10 Cutting Edge Features to Expect From Apple’s Upcoming AR/VR Headset

Apple plans to enter a new product category next year, launching its first mixed reality headset. Rumors suggest that the upcoming headset will support both AR and VR technology and will have features that will eclipse competing products.

Apple AR headset concept 2

Render created by Ian Zelbo based on rumors

With the iPhone, iPad, and Apple Watch, Apple’s hardware and software saw it dominate those categories within a few years of entering a new market, and it’s likely the same will happen with augmented and virtual reality. We’ve rounded up 10 rumors about the AR/VR headset that will set it apart from the competition.

4K micro OLED displays

Apple relies on two high-resolution 4K micro-OLED displays from Sony, which are said to have up to 3,000 pixels per inch. In comparison, Meta’s new top-of-the-line Quest Pro features LCD displays, so Apple will offer much more advanced display technology.

Micro-OLED displays are built directly onto chip wafers rather than a glass substrate, allowing for a thinner, smaller, and lighter display that is also more energy efficient compared to LCDs and other alternatives.

Apple’s design blocks peripheral light, and the display quality is adjusted to the peripheral vision to reduce the processing power required to operate the device. Apple will be able to reduce graphical fidelity on the headset’s peripherals through the implemented eye-tracking feature.

More than a dozen cameras

Apple equips its AR/VR headset with more than a dozen cameras that capture movements to translate real-world movements into virtual movements. It is said to have two downward-facing cameras to specifically capture leg movement, which will be a unique feature that will allow for more accurate movement tracking.

The cameras will be able to map the environment and accurately detect surfaces, edges and dimensions in rooms, as well as people and other objects. The cameras may also be able to improve small print and track body movements.

iris scanning

For privacy and security reasons, the AR/VR headset will integrate an iris scanner that can read the pattern of the user’s eye, allowing an iris scan to be used in place of a password and for payment authentication.

Iris scanning on the AR/VR headset is similar to Face ID and Touch ID on the “iPhone”, “iPad” and Mac. It could allow two people to use the same headset, and it’s a feature not available on competing headsets like Meta’s new Quest Pro.

facial expression tracking

The cameras in the AR/VR headset can interpret facial expressions and translate them into virtual avatars. So when you smile or scowl in real life, your virtual avatar makes the same expression in different apps, similar to how the TrueDepth camera system works with Memoji and Animoji on the “iPhone” and “iPad”.

Thin and light design

Apple aims for comfort, and rumor has it that the AR/VR headset is made of mesh and aluminum, making it much lighter and thinner than other mixed reality headsets on the market. Apple wants the weight to be around 200 grams, which is a lot lighter than Meta’s 722-gram Quest Pro.

In March 2021, Apple analyst Ming-Chi Kuo said current prototypes weigh around 200 to 300 grams.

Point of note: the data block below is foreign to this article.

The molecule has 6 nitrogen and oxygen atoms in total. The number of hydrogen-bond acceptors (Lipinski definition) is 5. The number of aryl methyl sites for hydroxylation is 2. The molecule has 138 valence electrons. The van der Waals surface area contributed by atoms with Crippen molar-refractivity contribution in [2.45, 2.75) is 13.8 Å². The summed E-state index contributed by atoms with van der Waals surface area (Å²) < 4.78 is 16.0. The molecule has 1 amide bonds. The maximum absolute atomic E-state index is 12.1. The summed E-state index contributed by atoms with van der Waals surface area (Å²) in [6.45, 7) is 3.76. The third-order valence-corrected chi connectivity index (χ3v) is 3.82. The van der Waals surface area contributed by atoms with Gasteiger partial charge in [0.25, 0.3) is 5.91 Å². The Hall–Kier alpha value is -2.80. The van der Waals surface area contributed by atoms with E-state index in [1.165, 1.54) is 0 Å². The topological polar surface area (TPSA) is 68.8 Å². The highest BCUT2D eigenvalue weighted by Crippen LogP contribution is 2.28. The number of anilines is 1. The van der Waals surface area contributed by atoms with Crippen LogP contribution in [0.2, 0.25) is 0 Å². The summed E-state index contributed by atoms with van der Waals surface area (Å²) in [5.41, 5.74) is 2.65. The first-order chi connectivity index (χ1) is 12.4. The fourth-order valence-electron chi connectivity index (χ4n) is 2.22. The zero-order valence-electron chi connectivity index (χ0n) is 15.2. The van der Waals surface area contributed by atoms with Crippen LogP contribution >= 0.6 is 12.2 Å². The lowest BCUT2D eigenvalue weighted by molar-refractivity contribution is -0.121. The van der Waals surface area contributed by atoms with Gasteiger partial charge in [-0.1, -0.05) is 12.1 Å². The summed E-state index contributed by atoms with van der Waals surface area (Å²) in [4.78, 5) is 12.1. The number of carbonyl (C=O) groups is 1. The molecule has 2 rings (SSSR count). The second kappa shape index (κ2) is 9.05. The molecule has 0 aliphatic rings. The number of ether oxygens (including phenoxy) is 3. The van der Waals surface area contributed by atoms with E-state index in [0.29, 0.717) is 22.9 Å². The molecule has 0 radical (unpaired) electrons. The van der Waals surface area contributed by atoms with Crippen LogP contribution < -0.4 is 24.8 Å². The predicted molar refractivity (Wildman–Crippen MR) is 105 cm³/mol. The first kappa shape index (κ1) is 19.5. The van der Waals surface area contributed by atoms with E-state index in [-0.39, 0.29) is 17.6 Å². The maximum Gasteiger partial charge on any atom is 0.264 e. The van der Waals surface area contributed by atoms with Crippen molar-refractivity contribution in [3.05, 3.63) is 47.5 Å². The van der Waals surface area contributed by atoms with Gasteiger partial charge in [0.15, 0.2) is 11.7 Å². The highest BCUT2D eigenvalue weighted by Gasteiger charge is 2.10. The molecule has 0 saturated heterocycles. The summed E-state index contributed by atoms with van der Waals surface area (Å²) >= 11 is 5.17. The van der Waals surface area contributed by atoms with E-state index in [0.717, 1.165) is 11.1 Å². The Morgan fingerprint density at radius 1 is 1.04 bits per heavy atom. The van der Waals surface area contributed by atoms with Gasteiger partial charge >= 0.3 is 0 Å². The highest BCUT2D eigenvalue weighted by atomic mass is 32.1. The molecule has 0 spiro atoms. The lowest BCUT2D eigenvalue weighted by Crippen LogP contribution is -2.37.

control methods

3D sensor modules recognize hand gestures for control purposes and there will be skin detection. Apple enables voice control and the AR/VR headset supports Siri like other Apple devices. Apple has tested a thimble-like device worn on the finger, but it’s not yet clear what kind of input methods we’ll get with the new device.

Interchangeable headbands

Mesh fabric behind the eyepieces makes the headset comfortable to wear, and there’s a choice of interchangeable Apple Watch-like headbands.

One headband is rumored to offer spatial audio-like technology for a surround-sound experience, while another provides extra battery life. It’s not clear if these will make it to market, but headbands with different abilities are definitely a possibility.

Unique app experiences

The headset runs a new operating system called rOS, also known as “Reality OS”. Apple develops unique apps specifically designed for a virtual reality experience. Apple is reportedly planning a VR FaceTime-like experience with Animoji, where you might see a 3D Animoji or Memoji character version of a person instead of the person themselves.

The facial expression recognition mentioned above would allow the headset to read facial expressions and features and match them in real-time for a lifelike chatting experience. Apple is working with media partners on content that can be viewed in VR, and existing services such as Apple TV+ and Apple Arcade are expected to be integrated into the headset.

A recent rumor of unknown reliability has indicated that Apple is working on a new version of the Messages app that could include a new Home view and Chat Rooms dedicated to virtual and augmented reality chat features.

Apple silicon chip

Rumors suggest that Apple will use two Mac-level M2 processors for the AR/VR headset, giving it more onboard processing power than competing products. Apple will use a high-end main processor and a low-end processor that will manage the various sensors in the device.

Independent operation

With two Apple silicon chips inside, the headset doesn’t need to rely on a connection to an “iPhone” or a Mac for power and can function on its own.

Continue reading

For more on everything we’ve heard about Apple’s work on the AR/VR headset, we have a dedicated roundup that sums up all the rumours.

READ :  'On Land's Edge' festival returns